• General household and commercial rubbish, including food waste
    • Hazardous waste requiring an EPA licence, such as asbestos
  • With each delivery, the type and volume (weight) of waste is recorded and a landfill waste levy is calculated. Of course, the more reusable and recyclable material kept out of landfill, the smaller the fee.
  • At the end of each day, the active waste area is covered with soil, sand, or crushed glass to stop pests and help contain the litter and odours.
  • Once a section of landfill reaches its maximum height, it’s sealed with a layer of clay to prevent rain from seeping in. Then it’s topped with soil ready for revegetation.

Landfills are no longer just a hole in the ground

Like a giant container set in the ground, modern-day Tasmanian landfills are lined to keep anything nasty from leaking out into the water, soil, and air.

They’re even capped once a landfill cell is full to stop anything else from getting in.

In fact, the entire process is scientifically designed to operate efficiently and protect our environment. Right from the construction stage, to how waste is delivered and processed, and through to the long term management of the landfill.

Nothing is overlooked.

As well as specialised engineering and maintenance, landfills must also comply with ongoing monitoring and regulatory controls.

There are strict EPA Tasmania licencing requirements that our landfills need to meet.

Plus, regular environmental audits are carried out to check the protection of the environment.

  • Each landfill is a series of cells, all built with the same incline, so the liquid drains in the same direction
  • Under advanced machine guidance, waste is spread evenly in a cell and then compacted
  • Cells are lined with a complex barrier that collects liquid and prevents any contaminants from spreading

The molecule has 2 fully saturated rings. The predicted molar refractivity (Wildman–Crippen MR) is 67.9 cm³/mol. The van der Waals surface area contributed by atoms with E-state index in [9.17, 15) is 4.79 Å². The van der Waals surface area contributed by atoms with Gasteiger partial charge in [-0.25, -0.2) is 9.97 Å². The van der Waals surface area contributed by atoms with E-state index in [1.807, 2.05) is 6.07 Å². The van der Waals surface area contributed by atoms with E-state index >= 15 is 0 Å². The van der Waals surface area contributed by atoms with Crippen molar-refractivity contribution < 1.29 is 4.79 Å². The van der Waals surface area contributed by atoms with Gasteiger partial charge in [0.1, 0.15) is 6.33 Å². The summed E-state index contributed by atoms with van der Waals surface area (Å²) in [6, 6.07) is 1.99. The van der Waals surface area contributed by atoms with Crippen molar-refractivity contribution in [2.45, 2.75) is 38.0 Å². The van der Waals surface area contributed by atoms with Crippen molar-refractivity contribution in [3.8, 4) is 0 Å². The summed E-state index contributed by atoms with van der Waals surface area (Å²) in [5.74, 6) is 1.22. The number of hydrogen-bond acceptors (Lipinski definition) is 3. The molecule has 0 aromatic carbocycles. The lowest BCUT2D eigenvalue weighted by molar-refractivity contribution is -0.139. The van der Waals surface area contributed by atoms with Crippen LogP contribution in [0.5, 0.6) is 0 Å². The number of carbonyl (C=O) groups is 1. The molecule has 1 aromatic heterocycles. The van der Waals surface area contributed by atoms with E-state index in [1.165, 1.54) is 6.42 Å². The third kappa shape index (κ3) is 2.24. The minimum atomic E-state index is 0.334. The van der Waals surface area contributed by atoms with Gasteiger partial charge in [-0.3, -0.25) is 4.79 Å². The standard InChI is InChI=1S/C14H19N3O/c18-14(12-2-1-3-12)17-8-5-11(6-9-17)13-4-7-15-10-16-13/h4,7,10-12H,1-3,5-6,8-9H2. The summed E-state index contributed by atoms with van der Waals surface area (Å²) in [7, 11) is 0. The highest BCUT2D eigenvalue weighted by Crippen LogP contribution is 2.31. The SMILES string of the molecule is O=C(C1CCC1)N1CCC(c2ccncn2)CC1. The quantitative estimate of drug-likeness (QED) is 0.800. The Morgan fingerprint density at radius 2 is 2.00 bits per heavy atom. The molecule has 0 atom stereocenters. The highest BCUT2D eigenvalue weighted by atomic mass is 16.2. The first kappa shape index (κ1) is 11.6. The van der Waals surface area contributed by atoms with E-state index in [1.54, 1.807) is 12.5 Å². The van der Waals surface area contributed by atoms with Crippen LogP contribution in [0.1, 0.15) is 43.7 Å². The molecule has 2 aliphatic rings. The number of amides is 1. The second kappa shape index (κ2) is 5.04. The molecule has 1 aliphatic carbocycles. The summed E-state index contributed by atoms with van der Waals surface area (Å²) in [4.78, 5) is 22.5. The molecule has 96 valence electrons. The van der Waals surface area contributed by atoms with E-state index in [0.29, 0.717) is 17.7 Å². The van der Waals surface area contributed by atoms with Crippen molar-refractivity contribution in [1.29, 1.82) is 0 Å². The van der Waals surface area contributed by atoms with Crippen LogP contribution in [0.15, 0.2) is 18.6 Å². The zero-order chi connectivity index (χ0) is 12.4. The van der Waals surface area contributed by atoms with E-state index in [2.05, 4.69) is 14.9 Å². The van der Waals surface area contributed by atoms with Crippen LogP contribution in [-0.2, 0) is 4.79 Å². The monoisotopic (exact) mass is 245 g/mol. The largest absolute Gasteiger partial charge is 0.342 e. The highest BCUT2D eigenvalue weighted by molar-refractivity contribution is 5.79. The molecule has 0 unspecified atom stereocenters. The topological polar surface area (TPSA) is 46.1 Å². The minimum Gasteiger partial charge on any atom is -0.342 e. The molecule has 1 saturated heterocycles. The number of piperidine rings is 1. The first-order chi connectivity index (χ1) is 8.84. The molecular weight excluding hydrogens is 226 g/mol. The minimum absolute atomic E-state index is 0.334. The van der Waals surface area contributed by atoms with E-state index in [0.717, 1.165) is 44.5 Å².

• Contaminated liquid drains into a nearby sealed leachate pond
  • Pipelines are used to direct the leachate into the sewerage system for safe processing
  • Each layer of compacted waste is covered with a layer of inert material to stop rodents and odours
  • Once at their maximum height, waste cells area covered with a layer of clay to prevent rain from seeping in
  • Completed cells are topped with soil, and revegetated
  • Greenhouse gas emissions are extracted and managed for the life of the landfill

Controlled or hazardous waste can’t go straight into Tasmanian landfills.

Anyone dumping certain types of hazardous waste will need a special permit from EPA Tasmania before landfills can accept it.

For southern Tasmanians, the Southern Waste Solutions facility has a purpose-built waste cell to deal with non-liquid hazardous waste.

The good news is, there’s always room for improvement

There’s no doubt modern landfills are kinder to our environment. However, these upgrades come at a cost.

What’s more, landfills are not ‘set and forget’ systems.

Local governments may need to fund landfills up to 100 years past their end of life to ensure the buried waste is managed through to a safe state.

Put simply, modern landfills are not economically sustainable.

It makes no sense to continue throwing our waste into landfills without a second thought. We pay to dump it. Then we pay more to manage the ongoing environmental consequences of the landfill.

It’s time to make better choices to reduce what waste we generate. And we should also start extracting the full value of our materials through reuse and recycling.

Forget convenience. Landfills are now our very last resort.

Adopt the waste hierarchy steps: ARRR! And encourage others to do the same. This is how we begin setting the foundation for a circular economy and a sustainable future.

Avoid. Reduce. Reuse. Recycle.

That’s one step closer to making a positive change.